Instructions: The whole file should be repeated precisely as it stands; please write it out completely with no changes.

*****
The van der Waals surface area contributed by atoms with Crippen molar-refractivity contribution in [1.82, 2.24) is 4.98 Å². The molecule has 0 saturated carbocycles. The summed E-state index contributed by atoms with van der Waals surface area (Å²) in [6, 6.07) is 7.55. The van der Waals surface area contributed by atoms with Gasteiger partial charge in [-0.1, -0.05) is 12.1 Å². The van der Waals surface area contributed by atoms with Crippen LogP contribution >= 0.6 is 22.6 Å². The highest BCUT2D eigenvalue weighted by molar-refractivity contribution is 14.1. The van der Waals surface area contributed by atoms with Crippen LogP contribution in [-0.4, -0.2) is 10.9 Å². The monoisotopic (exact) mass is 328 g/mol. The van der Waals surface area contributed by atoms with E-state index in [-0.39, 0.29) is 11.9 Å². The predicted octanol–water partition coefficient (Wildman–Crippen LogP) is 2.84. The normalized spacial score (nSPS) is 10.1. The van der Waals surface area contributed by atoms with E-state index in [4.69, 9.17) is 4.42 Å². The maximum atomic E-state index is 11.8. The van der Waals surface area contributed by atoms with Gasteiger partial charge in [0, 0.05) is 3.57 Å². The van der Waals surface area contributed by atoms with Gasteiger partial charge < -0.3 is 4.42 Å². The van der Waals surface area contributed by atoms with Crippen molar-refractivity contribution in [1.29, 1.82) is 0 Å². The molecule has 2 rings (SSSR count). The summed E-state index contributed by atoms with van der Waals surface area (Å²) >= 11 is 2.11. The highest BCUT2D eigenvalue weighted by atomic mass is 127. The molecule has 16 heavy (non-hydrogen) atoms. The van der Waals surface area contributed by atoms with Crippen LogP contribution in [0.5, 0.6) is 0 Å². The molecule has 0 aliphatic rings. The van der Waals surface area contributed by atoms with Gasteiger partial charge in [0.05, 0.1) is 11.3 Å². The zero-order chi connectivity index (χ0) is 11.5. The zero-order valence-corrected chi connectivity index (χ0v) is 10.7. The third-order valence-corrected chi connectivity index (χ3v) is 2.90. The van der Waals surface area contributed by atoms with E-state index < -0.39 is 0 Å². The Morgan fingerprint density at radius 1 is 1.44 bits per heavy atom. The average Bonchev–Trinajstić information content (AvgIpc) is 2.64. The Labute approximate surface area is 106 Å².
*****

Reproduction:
The van der Waals surface area contributed by atoms with Crippen molar-refractivity contribution in [1.82, 2.24) is 4.98 Å². The molecule has 0 saturated carbocycles. The summed E-state index contributed by atoms with van der Waals surface area (Å²) in [6, 6.07) is 7.55. The van der Waals surface area contributed by atoms with Gasteiger partial charge in [-0.1, -0.05) is 12.1 Å². The van der Waals surface area contributed by atoms with Crippen LogP contribution >= 0.6 is 22.6 Å². The highest BCUT2D eigenvalue weighted by molar-refractivity contribution is 14.1. The van der Waals surface area contributed by atoms with Crippen LogP contribution in [-0.4, -0.2) is 10.9 Å². The monoisotopic (exact) mass is 328 g/mol. The van der Waals surface area contributed by atoms with E-state index in [-0.39, 0.29) is 11.9 Å². The predicted octanol–water partition coefficient (Wildman–Crippen LogP) is 2.84. The normalized spacial score (nSPS) is 10.1. The van der Waals surface area contributed by atoms with E-state index in [4.69, 9.17) is 4.42 Å². The maximum atomic E-state index is 11.8. The van der Waals surface area contributed by atoms with Gasteiger partial charge in [0, 0.05) is 3.57 Å². The van der Waals surface area contributed by atoms with Gasteiger partial charge < -0.3 is 4.42 Å². The van der Waals surface area contributed by atoms with Crippen molar-refractivity contribution in [1.29, 1.82) is 0 Å². The molecule has 2 rings (SSSR count). The summed E-state index contributed by atoms with van der Waals surface area (Å²) >= 11 is 2.11. The highest BCUT2D eigenvalue weighted by atomic mass is 127. The molecule has 16 heavy (non-hydrogen) atoms. The van der Waals surface area contributed by atoms with Crippen LogP contribution in [0.5, 0.6) is 0 Å². The molecule has 0 aliphatic rings. The van der Waals surface area contributed by atoms with Gasteiger partial charge in [0.05, 0.1) is 11.3 Å². The zero-order chi connectivity index (χ0) is 11.5. The zero-order valence-corrected chi connectivity index (χ0v) is 10.7. The third-order valence-corrected chi connectivity index (χ3v) is 2.90. The van der Waals surface area contributed by atoms with E-state index < -0.39 is 0 Å². The Morgan fingerprint density at radius 1 is 1.44 bits per heavy atom. The average Bonchev–Trinajstić information content (AvgIpc) is 2.64. The Labute approximate surface area is 106 Å².